DON’T DUMP PET DUCKS AND GEESE
Especially around Easter, many people can’t resist buying cute and fuzzy baby duck and goose chicks. After all, what kid doesn’t want to play with a duckling or gosling they received at Easter? The challenge is when those little balls of feathers grow up and need more space, more food, and leave larger droppings behind. Many of these unwanted ducks and geese get dumped at neighborhood or city ponds. These hand-fed non-native birds continue depending on humans for survival. We offer them bread and other carbs that result in fat and unhealthy birds that become “sitting ducks” to predators or traffic when they waddle across a road or parking lot. What looks to be peaceful life is anything but that.
If you raise ducks and geese, keep them at home and give them a good life there. If your plan is to keep them awhile and later dump them onto public waters, maybe a duck or goose isn’t the best pet option for you. This applies to any domesticated pet – don’t dump them into the wild. Those dumped animals can start reproducing and begin to overpopulate, sometimes outcompeting native animals for food and decimating habitats – problems that are very difficult and expensive to resolve.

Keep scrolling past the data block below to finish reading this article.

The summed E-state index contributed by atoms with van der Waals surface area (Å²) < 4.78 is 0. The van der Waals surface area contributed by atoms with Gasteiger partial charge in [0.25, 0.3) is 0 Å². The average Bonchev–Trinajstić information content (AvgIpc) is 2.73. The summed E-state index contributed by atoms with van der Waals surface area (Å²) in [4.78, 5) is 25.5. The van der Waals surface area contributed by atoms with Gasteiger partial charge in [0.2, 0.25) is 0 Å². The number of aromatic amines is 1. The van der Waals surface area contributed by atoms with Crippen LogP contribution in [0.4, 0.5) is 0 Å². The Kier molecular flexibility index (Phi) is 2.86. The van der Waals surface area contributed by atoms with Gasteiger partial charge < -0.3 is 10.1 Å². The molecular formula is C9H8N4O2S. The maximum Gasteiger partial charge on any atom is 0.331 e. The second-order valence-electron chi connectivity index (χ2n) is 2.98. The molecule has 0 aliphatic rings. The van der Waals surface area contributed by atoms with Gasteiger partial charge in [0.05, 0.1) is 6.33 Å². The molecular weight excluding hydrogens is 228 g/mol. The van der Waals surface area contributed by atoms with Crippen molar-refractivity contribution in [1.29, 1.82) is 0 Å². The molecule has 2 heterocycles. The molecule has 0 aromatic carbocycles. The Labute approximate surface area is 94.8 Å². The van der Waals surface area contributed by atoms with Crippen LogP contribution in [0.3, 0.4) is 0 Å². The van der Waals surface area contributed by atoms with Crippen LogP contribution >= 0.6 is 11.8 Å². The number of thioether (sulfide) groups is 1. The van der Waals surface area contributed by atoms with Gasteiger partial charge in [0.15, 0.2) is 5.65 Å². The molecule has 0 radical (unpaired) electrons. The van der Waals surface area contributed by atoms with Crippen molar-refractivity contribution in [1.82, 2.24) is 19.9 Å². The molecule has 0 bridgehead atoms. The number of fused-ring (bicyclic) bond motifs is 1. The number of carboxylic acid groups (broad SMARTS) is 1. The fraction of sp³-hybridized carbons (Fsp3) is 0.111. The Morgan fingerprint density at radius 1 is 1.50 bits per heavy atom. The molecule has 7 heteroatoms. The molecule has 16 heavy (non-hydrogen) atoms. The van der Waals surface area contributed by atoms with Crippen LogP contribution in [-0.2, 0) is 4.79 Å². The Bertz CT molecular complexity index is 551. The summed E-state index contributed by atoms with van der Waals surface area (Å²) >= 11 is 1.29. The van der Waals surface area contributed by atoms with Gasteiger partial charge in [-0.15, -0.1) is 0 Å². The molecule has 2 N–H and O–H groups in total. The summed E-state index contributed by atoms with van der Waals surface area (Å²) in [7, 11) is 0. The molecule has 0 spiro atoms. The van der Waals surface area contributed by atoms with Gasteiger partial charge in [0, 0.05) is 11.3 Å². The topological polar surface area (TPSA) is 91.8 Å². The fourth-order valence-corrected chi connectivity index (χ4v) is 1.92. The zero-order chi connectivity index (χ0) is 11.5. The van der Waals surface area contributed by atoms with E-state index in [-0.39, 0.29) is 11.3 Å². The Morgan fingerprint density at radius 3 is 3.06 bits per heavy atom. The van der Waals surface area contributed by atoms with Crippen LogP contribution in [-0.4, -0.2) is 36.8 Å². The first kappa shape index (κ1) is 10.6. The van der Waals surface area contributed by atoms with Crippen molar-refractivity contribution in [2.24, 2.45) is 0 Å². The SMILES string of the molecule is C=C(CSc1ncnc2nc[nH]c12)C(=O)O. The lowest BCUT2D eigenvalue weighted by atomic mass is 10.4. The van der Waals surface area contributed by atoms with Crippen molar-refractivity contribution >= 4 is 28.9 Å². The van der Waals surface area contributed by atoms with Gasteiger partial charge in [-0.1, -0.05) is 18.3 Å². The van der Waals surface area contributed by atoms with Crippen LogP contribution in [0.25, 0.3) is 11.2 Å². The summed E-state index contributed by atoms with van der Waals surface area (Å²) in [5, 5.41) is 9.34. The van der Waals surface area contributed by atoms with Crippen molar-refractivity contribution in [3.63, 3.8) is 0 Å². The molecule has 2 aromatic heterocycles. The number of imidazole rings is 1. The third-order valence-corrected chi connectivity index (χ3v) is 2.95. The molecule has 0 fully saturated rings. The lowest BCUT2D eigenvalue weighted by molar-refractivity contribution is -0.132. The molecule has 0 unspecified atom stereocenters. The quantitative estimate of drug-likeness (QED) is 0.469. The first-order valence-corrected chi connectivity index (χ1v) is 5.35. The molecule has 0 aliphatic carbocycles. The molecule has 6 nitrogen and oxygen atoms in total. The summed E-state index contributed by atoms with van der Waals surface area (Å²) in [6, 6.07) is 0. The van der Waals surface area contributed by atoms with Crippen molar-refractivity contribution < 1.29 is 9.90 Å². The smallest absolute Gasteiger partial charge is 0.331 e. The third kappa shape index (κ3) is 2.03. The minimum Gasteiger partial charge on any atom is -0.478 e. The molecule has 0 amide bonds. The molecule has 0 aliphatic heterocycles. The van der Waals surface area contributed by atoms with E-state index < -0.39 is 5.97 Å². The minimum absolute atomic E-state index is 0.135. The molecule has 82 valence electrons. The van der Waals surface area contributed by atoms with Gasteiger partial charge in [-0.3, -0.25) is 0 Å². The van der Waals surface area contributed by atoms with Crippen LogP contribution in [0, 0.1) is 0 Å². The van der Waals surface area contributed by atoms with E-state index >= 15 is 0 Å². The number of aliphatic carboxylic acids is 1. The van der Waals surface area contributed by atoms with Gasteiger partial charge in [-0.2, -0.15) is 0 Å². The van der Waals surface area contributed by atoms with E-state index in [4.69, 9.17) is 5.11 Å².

If you want a pet, be a good owner throughout the life of that pet and don’t drop them off to be someone else’s headache. Do it for the owls.
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